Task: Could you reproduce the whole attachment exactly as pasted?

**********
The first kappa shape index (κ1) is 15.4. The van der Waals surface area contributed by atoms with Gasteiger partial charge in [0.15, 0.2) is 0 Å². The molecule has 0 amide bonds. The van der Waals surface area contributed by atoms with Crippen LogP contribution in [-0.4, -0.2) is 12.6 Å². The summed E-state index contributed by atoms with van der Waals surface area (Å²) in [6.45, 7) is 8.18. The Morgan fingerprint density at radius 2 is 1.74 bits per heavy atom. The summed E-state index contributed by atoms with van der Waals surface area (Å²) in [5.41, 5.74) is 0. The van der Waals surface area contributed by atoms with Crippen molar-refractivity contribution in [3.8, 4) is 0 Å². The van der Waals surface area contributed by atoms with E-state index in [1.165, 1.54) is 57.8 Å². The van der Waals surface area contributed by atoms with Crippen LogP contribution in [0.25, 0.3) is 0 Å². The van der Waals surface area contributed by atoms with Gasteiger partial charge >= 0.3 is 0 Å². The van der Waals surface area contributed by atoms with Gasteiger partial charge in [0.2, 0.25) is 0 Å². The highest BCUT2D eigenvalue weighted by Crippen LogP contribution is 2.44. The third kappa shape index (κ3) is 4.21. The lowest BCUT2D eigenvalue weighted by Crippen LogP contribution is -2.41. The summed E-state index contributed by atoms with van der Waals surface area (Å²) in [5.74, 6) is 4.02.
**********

The first kappa shape index (κ1) is 15.4. The van der Waals surface area contributed by atoms with Gasteiger partial charge in [0.15, 0.2) is 0 Å². The molecule has 0 amide bonds. The van der Waals surface area contributed by atoms with Crippen LogP contribution in [-0.4, -0.2) is 12.6 Å². The summed E-state index contributed by atoms with van der Waals surface area (Å²) in [6.45, 7) is 8.18. The Morgan fingerprint density at radius 2 is 1.74 bits per heavy atom. The summed E-state index contributed by atoms with van der Waals surface area (Å²) in [5.41, 5.74) is 0. The van der Waals surface area contributed by atoms with Crippen molar-refractivity contribution in [3.8, 4) is 0 Å². The van der Waals surface area contributed by atoms with E-state index in [1.165, 1.54) is 57.8 Å². The van der Waals surface area contributed by atoms with Crippen LogP contribution in [0.25, 0.3) is 0 Å². The van der Waals surface area contributed by atoms with Gasteiger partial charge >= 0.3 is 0 Å². The van der Waals surface area contributed by atoms with Gasteiger partial charge in [0.2, 0.25) is 0 Å². The highest BCUT2D eigenvalue weighted by Crippen LogP contribution is 2.44. The third kappa shape index (κ3) is 4.21. The lowest BCUT2D eigenvalue weighted by Crippen LogP contribution is -2.41. The summed E-state index contributed by atoms with van der Waals surface area (Å²) in [5.74, 6) is 4.02.